Ontario’s first cap-and-trade auction is done, and the world didn’t end

ANALYSIS: The Liberal cap-and-trade plan seems to have come through its first test intact. The government is relieved, the New Democrats are being gracious, and the Tories may need new talking points
By John Michael McGrath - Published on April 4, 2017
Glen Murray, Ontario minister of the environment and climate change, at a podium
Environment and Climate Change Minister Glen Murray says the cap-and-trade auction money will allow the government to advance its climate change action plan. (John Michael McGrath/TVO)

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Moments of non-partisan goodwill are rare enough at Queen’s Park that they deserve to be noted. On Monday, Environment and Climate Change Minister Glen Murray got a handshake and congratulations from his NDP critic Peter Tabuns after Murray announced the results of the province’s first auction of carbon allowances. (The Tories released a statement that was substantially less generous; more on that shortly.) It was gracious, even if the Liberals and New Democrats were back to savaging each other in Question Period the next day.

And it was also, arguably, well-earned. Murray presided over the implementation of a cap-and-trade system for greenhouse gases in which any number of things could have gone wrong on day one, and didn’t. The province sold all of the 2017 allowances offered in this first round, and took in a cool $472 million. The Liberals had built conservative assumptions into their budget last year and this auction brought in almost exactly what they predicted: Ontario has benefited in part from getting to see Quebec and California launch their cap-and-trade systems, and has been able to structure its own market accordingly. The only real hitch was that the money is late: it was originally supposed to be in the government’s accounts for the 2016 fiscal year.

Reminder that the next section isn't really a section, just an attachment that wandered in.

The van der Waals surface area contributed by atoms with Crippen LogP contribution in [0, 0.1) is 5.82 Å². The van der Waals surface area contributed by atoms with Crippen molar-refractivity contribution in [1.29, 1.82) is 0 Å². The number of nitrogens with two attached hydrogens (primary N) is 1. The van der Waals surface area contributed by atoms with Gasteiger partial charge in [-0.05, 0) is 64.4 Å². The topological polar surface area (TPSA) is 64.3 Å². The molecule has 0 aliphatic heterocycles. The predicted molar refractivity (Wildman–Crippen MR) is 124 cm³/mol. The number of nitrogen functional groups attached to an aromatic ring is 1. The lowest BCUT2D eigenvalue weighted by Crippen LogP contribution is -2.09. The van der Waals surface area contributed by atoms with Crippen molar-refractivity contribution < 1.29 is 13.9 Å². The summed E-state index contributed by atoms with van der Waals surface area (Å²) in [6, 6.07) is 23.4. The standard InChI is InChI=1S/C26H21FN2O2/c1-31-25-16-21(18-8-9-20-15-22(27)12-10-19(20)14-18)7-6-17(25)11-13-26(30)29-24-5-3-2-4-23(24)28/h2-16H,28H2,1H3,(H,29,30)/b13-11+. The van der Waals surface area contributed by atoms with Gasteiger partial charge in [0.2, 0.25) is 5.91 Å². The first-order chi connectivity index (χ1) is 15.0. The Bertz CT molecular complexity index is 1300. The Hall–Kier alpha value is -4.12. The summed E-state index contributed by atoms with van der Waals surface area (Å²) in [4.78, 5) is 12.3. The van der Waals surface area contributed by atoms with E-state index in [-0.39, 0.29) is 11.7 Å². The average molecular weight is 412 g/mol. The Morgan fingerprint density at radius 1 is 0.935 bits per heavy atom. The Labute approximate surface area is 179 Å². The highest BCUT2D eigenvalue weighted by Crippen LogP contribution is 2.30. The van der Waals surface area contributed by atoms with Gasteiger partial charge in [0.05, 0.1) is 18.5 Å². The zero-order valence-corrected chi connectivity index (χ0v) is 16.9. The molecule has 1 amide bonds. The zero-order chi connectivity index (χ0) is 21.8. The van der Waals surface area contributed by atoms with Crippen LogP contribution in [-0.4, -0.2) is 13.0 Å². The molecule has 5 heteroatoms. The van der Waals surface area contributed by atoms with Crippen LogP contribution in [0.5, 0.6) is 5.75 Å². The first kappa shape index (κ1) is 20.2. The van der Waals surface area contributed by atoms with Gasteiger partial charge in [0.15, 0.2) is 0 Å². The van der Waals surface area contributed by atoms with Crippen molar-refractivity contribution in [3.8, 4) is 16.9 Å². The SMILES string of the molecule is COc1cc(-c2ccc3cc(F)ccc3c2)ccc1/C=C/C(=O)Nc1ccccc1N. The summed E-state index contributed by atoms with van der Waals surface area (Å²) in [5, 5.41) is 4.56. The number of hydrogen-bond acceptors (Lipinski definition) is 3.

A quick refresher: a cap-and-trade system forces any large polluter to buy an “allowance” for every tonne of emissions it produces, thereby putting a price on greenhouse gas emissions. Industry can buy permits (from the government or from other companies who have spares), or they can make investments to reduce their pollution outright (thereby reducing the number of allowances they need). The total number of available allowances will be slowly reduced over time, driving up the price of carbon emissions and increasing the incentive to improve energy efficiency.

Murray was understandably happy with the results Monday, saying that the money will let the government move forward with parts of its climate change action plan (proceeds from the auction have been earmarked for this specifically), while in the same breath saying the cash isn’t actually the point: success will be judged based on how much cap-and-trade reduces pollution, not how much it swells the government’s coffers.

He also acknowledged that not all auctions will be as successful the first. That much is a given: California and Quebec’s carbon market has whipsawed from two failures in a row last year to a seeming success in November, with 80 per cent of allowances sold. Then, before anyone could breathe easier, the most recent auction was another disappointment. Defenders of the system say the wild swings are due to continuing legal uncertainty in California about the future of the carbon market. Ontario is very likely to see a similar roller coaster as its process unfolds. (The next auction is slated for July.) But the Liberal plan for cap-and-trade money has plenty of wiggle room, too. They can adjust their expenditures as the money from carbon auctions ebbs and flows: for example, the plan calls for the government to spend between $10 million and $20 million to get dirtier, older cars off the road. Where the actual spending falls in that range will depend on the future success of the auctions.